Personally, I assumed that the threading deadlocks aren’t due to heterogenous cores, but the weaker memory model of ARM (vs x86) + the massive out of order of the M1 exposing bugs in the threading implementation.
The M1 doesn’t deadlock when running under Rosetta (emulating x86), for example. When doing so, it uses the x86 memory model.

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I see, your referring to addition of barriers like in these threads

https://arstechnica.com/civis/viewtopic.php?f=8&t=1472085&start=200
Complex stuff… slightly above my head :blush:

It’s a bug on Julia’s side, wrong code model used, see SVD test segfaults on Apple M1 · Issue #41440 · JuliaLang/julia · GitHub and following messages.

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Do threads checker tools as Detect Data Races Among Your App’s Threads help to catch some bugs ?

What about LibTask?

I use Turing.jl a lot in almost all of my research and Julia code. I have a M1 MacBook Air but I haven’t yet installed the 1.7-rcs because I was getting errors on installing Turing.jl in the 1.7-betas.

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It’s stalling

But I’m still not convinced that having to build a binary library for that is a good idea :man_shrugging:

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If your assumption is correct, should this weaker memory model also affect Julia execution when running on a linux parallel VM ?

Hmm.
I tried running the second example from the issue Mose linked.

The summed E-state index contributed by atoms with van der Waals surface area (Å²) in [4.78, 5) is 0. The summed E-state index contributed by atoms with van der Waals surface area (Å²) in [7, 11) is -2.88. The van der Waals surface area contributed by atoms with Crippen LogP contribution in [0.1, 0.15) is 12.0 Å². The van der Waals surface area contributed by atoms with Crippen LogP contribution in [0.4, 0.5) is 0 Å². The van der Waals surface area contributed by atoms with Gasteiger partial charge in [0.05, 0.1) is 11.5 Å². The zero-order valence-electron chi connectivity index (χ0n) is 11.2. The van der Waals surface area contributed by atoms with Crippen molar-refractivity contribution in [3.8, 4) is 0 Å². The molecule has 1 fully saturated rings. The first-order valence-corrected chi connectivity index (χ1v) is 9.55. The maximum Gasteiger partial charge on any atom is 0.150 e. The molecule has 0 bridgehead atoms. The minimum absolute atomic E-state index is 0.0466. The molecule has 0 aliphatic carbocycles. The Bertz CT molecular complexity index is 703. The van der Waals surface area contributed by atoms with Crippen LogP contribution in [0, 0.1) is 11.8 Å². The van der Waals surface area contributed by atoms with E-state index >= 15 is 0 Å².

It hung when run natively, but not when run on a Linux (AArch64) VM.

The Linux VM shouldn’t be hitting the segfaults either, so seems like that’ll be the way to go.

You mean that I should use a linux VM on apple silicon while these issues are not fixed ?

If

  • the Julia implementation (the C++ part)
  • the target architecture of clang
  • clang itself

are all the same, what is the difference ? OS threads management ?

But the weaker ARM’s memory model should be the same on Linux AArch64 VM (no Rosetta 2 translation in this case) or I am missing something ?

It is surprising that such a small M(N)WE like this Darwin/ARM64: Julia freezes on nested `@threads` loops · Issue #41820 · JuliaLang/julia · GitHub brings a bug so difficult to catch. Is the thread sanitizer clang option (-fsanitize=thread) totally useless in this case ? Are the generated machine codes very different between native and inside the ARM VM ?

OK, I realize that all these questions are probably irrelevant and may be boring coming from an outsider like me and that I should first get a M1 machine to try to catch up what is being investigated for several months now. Anyway, thank you again @Elrod and @giordano for all your explanations !